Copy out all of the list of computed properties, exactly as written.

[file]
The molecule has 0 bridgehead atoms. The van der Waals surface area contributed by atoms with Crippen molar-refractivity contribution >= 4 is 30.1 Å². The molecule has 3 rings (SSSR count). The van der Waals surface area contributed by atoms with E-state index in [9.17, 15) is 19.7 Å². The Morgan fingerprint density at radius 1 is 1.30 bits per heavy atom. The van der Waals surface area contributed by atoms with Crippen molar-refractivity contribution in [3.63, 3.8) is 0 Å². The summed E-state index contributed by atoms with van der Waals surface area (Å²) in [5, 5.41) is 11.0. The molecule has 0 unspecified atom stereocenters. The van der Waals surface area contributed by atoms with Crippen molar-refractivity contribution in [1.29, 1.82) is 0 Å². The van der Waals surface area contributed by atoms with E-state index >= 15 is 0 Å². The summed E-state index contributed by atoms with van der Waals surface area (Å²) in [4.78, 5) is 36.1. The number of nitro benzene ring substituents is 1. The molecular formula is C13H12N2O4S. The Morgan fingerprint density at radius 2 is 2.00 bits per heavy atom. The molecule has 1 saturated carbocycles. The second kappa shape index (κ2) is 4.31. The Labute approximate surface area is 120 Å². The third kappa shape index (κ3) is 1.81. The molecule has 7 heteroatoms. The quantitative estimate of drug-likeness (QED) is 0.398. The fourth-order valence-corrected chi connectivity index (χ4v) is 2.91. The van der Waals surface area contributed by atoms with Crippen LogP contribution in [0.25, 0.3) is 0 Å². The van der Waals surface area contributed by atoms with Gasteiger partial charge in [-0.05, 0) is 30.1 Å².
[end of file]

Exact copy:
The molecule has 0 bridgehead atoms. The van der Waals surface area contributed by atoms with Crippen molar-refractivity contribution >= 4 is 30.1 Å². The molecule has 3 rings (SSSR count). The van der Waals surface area contributed by atoms with E-state index in [9.17, 15) is 19.7 Å². The Morgan fingerprint density at radius 1 is 1.30 bits per heavy atom. The van der Waals surface area contributed by atoms with Crippen molar-refractivity contribution in [3.63, 3.8) is 0 Å². The summed E-state index contributed by atoms with van der Waals surface area (Å²) in [5, 5.41) is 11.0. The molecule has 0 unspecified atom stereocenters. The van der Waals surface area contributed by atoms with Crippen molar-refractivity contribution in [1.29, 1.82) is 0 Å². The van der Waals surface area contributed by atoms with E-state index >= 15 is 0 Å². The summed E-state index contributed by atoms with van der Waals surface area (Å²) in [4.78, 5) is 36.1. The number of nitro benzene ring substituents is 1. The molecular formula is C13H12N2O4S. The Morgan fingerprint density at radius 2 is 2.00 bits per heavy atom. The molecule has 1 saturated carbocycles. The second kappa shape index (κ2) is 4.31. The Labute approximate surface area is 120 Å². The third kappa shape index (κ3) is 1.81. The molecule has 7 heteroatoms. The quantitative estimate of drug-likeness (QED) is 0.398. The fourth-order valence-corrected chi connectivity index (χ4v) is 2.91. The van der Waals surface area contributed by atoms with Crippen LogP contribution in [0.25, 0.3) is 0 Å². The van der Waals surface area contributed by atoms with Gasteiger partial charge in [-0.05, 0) is 30.1 Å².